Skip to main content

Welcome and thank you for visiting our Website. For any suggestions, updates, additions or errors, please contact Amede Kyubwa, MA, MPA @ info@sacpros.org

SACPROS  Magazine  Find a Doctor   EMERGENCY   HOSPITALS  Providers  GROUPS   AOD   CLINICS    JOBS  PROFESSIONALS  HOUSING  OTHER  WHY?   
NOMINATION 2013
ADVERTISING
Articles for Summer 2012
Advertising Contract
For All Mental Health Workers
Living My Life with a Mental
PRESS RELEASE 3.21.11
Magazine Seeking Sponsors
Sponsorship Opportunities
About Empowerment Mag
Resiliency Factor
Commission-based
Get Mentioned in Upcoming
Freelance Volunteer contributors
Placing an AD
Winter 2011 Issue
SUMMER 2011 ISSUE
SUMMER 2011 ISSUE FILES
Working with Your Psychiatrist
Help Spread the Word
Contentment and Happiness
Interview with Dr.Hashem
vision of Empowerment Mag
Fall 2011 Issue
Join the Editorial Team
Thinking Fresh & Eating Clean
Fall 2011 Issue is Out Now
DISTRIBUTION
FALL 2011 Issue
Who Makes the Empowerment
The Future of Psychiatry
One Last Reminder
Summer 2012 Cover Draft
EM 2012
Music Therapy
TLCS’ HOPE Line
How to Get The Sleep You
Summer Tips for Parents o
Managing Your Persistent
A Mental and Emotional To
Being Grateful for a Diag
What’s “Growing” On In Yo
Mending Your Teen’s Broke
Fostering Healthy Self-Es
Helping Your Teen Transit
The Ruin
Guiding Wisdoms to Promot
A REVIEW OF TECHNIQUES IN
MANAGING THE FEAR AND ANX
NEVER LOSE HOPE IN DEALIN
WHEN SOMEONE YOU KNOW STR
ALCOHOL AND SUBSTANCE ABU
Looking for a Printing Co
Leaving the Journey from
Readership Survey 2013
Tips for Sharing Your Sto
CoOccurringDisorders

Music Therapy

Submitted to the Empowerment Magazine by David Kiesz

 

Only four of California’s thousands of colleges offer a music therapy degree.  One of those places is University Of The Pacific in Stockton.  I visited a counselor, a student, and spoke with a Sacramento based graduate of that school.  The value of music for reminiscence purposes and for children to learn classical instruments is well known, but according to these three people, those are only the tip of the iceberg. 

 

The terms Vibro/Neuroacoustic and Brainwave Entrainment are just two of many scientific practices music therapists use. Music therapy has been shown to have physiological effects on heart-rate, blood pressure, immune system response, pain relief, neurological function, and emotional and physical healing.  Adherents claim it is the equivalent of Ativan for relaxation and ibuprofen for pain, and hardcore adherents claim much more.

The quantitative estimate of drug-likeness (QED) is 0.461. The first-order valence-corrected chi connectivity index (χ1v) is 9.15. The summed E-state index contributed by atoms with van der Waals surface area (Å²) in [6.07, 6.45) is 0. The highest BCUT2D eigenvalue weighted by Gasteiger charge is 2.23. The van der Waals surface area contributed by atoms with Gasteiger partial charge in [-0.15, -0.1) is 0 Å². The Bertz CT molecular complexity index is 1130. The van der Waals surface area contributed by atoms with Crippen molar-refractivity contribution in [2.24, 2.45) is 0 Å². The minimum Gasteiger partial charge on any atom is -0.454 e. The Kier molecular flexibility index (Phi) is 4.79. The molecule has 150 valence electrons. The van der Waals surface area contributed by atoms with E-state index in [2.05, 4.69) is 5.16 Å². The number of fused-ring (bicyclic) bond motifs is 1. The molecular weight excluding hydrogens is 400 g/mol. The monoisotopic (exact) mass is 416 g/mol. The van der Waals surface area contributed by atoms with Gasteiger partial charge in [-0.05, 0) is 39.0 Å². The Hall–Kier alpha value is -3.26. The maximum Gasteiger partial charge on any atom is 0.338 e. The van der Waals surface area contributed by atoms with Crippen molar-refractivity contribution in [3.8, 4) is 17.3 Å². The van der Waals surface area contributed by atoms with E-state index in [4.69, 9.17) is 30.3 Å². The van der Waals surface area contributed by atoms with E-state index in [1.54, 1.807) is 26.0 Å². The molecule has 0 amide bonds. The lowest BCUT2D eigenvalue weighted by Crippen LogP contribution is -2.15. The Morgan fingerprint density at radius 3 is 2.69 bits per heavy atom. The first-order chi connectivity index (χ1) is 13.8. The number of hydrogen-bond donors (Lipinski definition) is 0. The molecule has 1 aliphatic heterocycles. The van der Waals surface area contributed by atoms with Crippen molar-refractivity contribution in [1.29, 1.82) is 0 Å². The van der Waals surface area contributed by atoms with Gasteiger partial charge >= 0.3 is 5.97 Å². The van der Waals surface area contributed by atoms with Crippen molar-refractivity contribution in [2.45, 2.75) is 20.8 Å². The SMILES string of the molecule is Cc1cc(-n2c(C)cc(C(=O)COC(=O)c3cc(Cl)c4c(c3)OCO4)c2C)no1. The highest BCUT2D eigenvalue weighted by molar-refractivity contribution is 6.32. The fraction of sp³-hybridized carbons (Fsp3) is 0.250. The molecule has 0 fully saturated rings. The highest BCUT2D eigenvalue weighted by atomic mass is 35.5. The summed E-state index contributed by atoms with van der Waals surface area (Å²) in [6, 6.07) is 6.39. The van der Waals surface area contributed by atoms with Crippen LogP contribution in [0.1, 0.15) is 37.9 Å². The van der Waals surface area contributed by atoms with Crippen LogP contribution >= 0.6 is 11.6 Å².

In his work with Parkinson’s and Alzheimer’s, Doctor Oliver Sacks (portrayed by Robin Williams in ‘Awakenings’) said:

 

“When I inspect a medical book for possible reading, the first thing I do is check the index for a chapter on music as healing, and if the book contains none, I close the book”.        

 

For me the author, vocal and instrumental music helped end a five year hospitalization and started my life over at age 40.  There was a music therapist at the state hospital where I resided and she made it pivotal in my recovery.

In March 2012, my close friend had a stroke leaving her paralyzed and her speech unusable.   As I visited her in the hospital, I spoke directly and slowly, believing she understood every word I was saying.  She responded with a slight smile and an obvious twinkle in her eyes.  Her son was in tears as he told me my visit elicited the most obvious response from his mom to date.  The reason I even mention this is I promised to come back and play music for her. 

What a learning experience it was to be!   I played too many tear jerker songs and not enough up-beat songs.  My friend had already wept internally much.  Thankfully her husband dropped hints to end my session early.  Next time I’ll keep it more upbeat.


In working with members of the mental health community, I’ve seen dozens take their own music (and poetry and comedy) from personal edification to public performance.  The therapeutic value is obvious.  It got them out of isolation and defeatism and built confidence. 

One such person attributes music to saving his marriage and staying clean and sober.  He had unsuccessfully tried   12- step programs, medication, talk therapy and church.  What level of music therapy are you interested in and where can it be found in Sacramento?  Try your own family, church, school, music store, mental health center, community orchestra and choir, and licensed music therapist.  My outlet is the Consumers Self-Help Wellness/Recovery Center North, 3815 Marconi Ave (916) 485-4175, where a music/sing-a-long group happens twice a month.